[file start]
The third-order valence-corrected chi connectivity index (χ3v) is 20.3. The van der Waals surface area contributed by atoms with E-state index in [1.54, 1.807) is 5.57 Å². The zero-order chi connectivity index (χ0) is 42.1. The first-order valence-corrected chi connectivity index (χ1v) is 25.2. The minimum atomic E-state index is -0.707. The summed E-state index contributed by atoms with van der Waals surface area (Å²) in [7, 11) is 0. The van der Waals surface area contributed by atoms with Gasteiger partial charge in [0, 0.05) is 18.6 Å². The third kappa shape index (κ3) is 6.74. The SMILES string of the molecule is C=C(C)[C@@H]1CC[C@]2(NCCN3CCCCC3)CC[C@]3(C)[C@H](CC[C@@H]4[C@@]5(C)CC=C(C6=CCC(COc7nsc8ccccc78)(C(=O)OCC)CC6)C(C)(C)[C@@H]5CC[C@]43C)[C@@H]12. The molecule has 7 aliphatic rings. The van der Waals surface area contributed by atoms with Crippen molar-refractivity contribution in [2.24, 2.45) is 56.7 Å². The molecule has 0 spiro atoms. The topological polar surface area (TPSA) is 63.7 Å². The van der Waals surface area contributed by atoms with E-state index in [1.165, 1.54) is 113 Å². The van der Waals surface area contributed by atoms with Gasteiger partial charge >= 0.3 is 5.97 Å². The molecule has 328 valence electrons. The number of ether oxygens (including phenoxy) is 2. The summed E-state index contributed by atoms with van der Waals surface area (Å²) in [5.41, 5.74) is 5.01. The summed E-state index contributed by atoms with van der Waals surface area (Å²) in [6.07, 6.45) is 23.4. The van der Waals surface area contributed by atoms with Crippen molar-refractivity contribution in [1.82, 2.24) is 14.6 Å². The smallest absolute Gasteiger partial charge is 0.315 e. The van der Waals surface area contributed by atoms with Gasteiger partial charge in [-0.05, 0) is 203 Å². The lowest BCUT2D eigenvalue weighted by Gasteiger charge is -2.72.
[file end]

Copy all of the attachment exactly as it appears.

The third-order valence-corrected chi connectivity index (χ3v) is 20.3. The van der Waals surface area contributed by atoms with E-state index in [1.54, 1.807) is 5.57 Å². The zero-order chi connectivity index (χ0) is 42.1. The first-order valence-corrected chi connectivity index (χ1v) is 25.2. The minimum atomic E-state index is -0.707. The summed E-state index contributed by atoms with van der Waals surface area (Å²) in [7, 11) is 0. The van der Waals surface area contributed by atoms with Gasteiger partial charge in [0, 0.05) is 18.6 Å². The third kappa shape index (κ3) is 6.74. The SMILES string of the molecule is C=C(C)[C@@H]1CC[C@]2(NCCN3CCCCC3)CC[C@]3(C)[C@H](CC[C@@H]4[C@@]5(C)CC=C(C6=CCC(COc7nsc8ccccc78)(C(=O)OCC)CC6)C(C)(C)[C@@H]5CC[C@]43C)[C@@H]12. The molecule has 7 aliphatic rings. The van der Waals surface area contributed by atoms with Crippen molar-refractivity contribution in [2.24, 2.45) is 56.7 Å². The molecule has 0 spiro atoms. The topological polar surface area (TPSA) is 63.7 Å². The van der Waals surface area contributed by atoms with E-state index in [1.165, 1.54) is 113 Å². The van der Waals surface area contributed by atoms with Gasteiger partial charge >= 0.3 is 5.97 Å². The molecule has 328 valence electrons. The number of ether oxygens (including phenoxy) is 2. The summed E-state index contributed by atoms with van der Waals surface area (Å²) in [5.41, 5.74) is 5.01. The summed E-state index contributed by atoms with van der Waals surface area (Å²) in [6.07, 6.45) is 23.4. The van der Waals surface area contributed by atoms with Crippen molar-refractivity contribution in [1.82, 2.24) is 14.6 Å². The smallest absolute Gasteiger partial charge is 0.315 e. The van der Waals surface area contributed by atoms with Gasteiger partial charge in [-0.05, 0) is 203 Å². The lowest BCUT2D eigenvalue weighted by Gasteiger charge is -2.72.